Concept: Seton stitch
We have devised a modified seton technique that resects the external fistula tract while preserving the anal sphincter muscle. This study assessed the technique when used for the management of complex anal fistulas.
BACKGROUND: The aim of the present study was to document our recent experience in managing horseshoe fistula of cryptoglandular origin with a modification of the Hanley procedure using a hybrid elastic one-stage cutting seton. METHODS: Surgical outcomes of the modified Hanley procedure for horseshoe fistulae using a seton from 2004 through 2010 were analyzed. The seton fashioned from a surgical glove was tied around the sphincter under less tension than a traditional cutting seton, hence the definition of “hybrid seton”. In addition to excision of the superficial segments of the lateral tracts, deeper extensions into the ischiorectal spaces were curetted, and Penrose drains were placed. RESULTS: All of the patients were discharged on the first postoperative day. None required readmission or needed narcotic analgesics after discharge. Complete healing was achieved in all 21 cases at 8.0 ± 3.22 weeks postoperatively. Patients were able to return to regular work activity in 3.5 ± 1 weeks. The postoperative Cleveland Clinic Incontinence Score did not differ significantly from the preoperative score (p = 0.317, Wilcoxon’s test). Recurrent fistula was noted in a single patient (4.8 %) after a mean follow-up of 20.9-months. CONCLUSIONS: The use of the hybrid elastic seton is a useful and safe additional modification for the treatment of horseshoe fistulae with the Hanley technique.
: The ideal surgery following seton insertion for high anal fistulas remains debatable.
Several biomaterials have been proposed to treat anal fistula alone or in combination with other surgical procedures aiming to reduce recurrence rates while minimizing continence impairment. More recently a porcine dermal matrix injection has been proposed as infill biomaterial to treat fistulae. We propose an approach consisting of non-cutting seton positioning followed several weeks later by flap repair associated with dermal matrix injection into the fistula tracts. We report our experience with this two-staged procedure on 24 consecutive patients with complex anal fistulae with a median follow up of > 12 months. In our experience this two-stage approach seems to be safe and effective.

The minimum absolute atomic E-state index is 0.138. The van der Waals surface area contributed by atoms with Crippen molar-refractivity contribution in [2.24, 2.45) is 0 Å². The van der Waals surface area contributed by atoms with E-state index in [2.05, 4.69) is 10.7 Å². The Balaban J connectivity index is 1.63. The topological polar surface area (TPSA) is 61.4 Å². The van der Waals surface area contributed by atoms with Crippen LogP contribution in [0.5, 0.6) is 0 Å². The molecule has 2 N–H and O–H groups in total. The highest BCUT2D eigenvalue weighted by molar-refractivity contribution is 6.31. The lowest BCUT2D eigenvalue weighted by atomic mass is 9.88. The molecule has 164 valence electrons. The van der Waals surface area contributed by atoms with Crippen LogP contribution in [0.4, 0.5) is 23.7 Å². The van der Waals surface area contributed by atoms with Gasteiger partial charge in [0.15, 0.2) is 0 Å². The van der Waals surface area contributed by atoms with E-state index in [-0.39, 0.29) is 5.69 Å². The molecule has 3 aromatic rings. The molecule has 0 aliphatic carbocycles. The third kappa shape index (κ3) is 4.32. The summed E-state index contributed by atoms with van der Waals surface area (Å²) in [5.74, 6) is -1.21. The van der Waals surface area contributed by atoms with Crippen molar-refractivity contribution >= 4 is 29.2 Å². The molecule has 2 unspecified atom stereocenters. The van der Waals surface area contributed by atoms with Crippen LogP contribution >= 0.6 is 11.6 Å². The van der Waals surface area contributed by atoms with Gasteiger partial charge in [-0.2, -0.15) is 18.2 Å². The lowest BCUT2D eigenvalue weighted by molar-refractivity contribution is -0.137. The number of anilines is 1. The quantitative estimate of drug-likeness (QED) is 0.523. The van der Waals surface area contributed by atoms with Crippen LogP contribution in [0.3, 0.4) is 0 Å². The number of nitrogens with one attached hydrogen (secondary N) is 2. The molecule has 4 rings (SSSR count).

Ligation of intersphincteric fistula tract (LIFT) is a relatively new technique in the treatment of complex anorectal fistulas. As it spares the anal sphincter, rates of post-operative incontinence may be lower when compared to conventional treatment. To date, there have not been enough reports of long-term fistula recurrence rates. We performed a long-term follow-up study of 75 patients who underwent LIFT following seton drainage and partial fistulotomy.
Despite modern medical techniques, anatomically proximal (high) anal fistulas are still a challenge in colorectal surgery. In previous years, the standard of care was complete fistulectomy with a high rate of continence disorders. Over the past 20 to 30 years, sphincter-saving procedures have gained wide acceptance. They represent the technique used in these cases. Additionally, many patients received indefinite treatment, namely the placement of a seton to maintain surgical drainage. The main problem with all fistula surgical possibilities is the high recurrence rate of 30 to 50% in flap procedures and 100% persistence in seton treatments. In recent years, a direct repair (primary reconstruction) in distal fistulas was instigated and shows excellent results. It allowed our technique for proximal (high) anal fistulas to evolve.